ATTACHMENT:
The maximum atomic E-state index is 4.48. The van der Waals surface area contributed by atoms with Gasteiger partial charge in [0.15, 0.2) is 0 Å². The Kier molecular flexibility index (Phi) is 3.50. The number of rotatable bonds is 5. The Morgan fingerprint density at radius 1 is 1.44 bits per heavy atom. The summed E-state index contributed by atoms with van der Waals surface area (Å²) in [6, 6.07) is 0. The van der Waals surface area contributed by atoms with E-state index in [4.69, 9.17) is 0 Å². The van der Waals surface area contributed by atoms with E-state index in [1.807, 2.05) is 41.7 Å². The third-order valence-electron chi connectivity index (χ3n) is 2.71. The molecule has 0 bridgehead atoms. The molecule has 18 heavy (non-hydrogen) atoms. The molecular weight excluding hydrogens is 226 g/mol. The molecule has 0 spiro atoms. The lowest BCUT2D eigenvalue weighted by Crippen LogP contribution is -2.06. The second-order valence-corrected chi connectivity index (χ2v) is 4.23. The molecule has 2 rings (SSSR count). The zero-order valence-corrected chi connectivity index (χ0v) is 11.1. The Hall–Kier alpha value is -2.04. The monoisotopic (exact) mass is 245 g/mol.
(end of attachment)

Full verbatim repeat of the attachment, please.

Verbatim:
The maximum atomic E-state index is 4.48. The van der Waals surface area contributed by atoms with Gasteiger partial charge in [0.15, 0.2) is 0 Å². The Kier molecular flexibility index (Phi) is 3.50. The number of rotatable bonds is 5. The Morgan fingerprint density at radius 1 is 1.44 bits per heavy atom. The summed E-state index contributed by atoms with van der Waals surface area (Å²) in [6, 6.07) is 0. The van der Waals surface area contributed by atoms with E-state index in [4.69, 9.17) is 0 Å². The van der Waals surface area contributed by atoms with E-state index in [1.807, 2.05) is 41.7 Å². The third-order valence-electron chi connectivity index (χ3n) is 2.71. The molecule has 0 bridgehead atoms. The molecule has 18 heavy (non-hydrogen) atoms. The molecular weight excluding hydrogens is 226 g/mol. The molecule has 0 spiro atoms. The lowest BCUT2D eigenvalue weighted by Crippen LogP contribution is -2.06. The second-order valence-corrected chi connectivity index (χ2v) is 4.23. The molecule has 2 rings (SSSR count). The zero-order valence-corrected chi connectivity index (χ0v) is 11.1. The Hall–Kier alpha value is -2.04. The monoisotopic (exact) mass is 245 g/mol.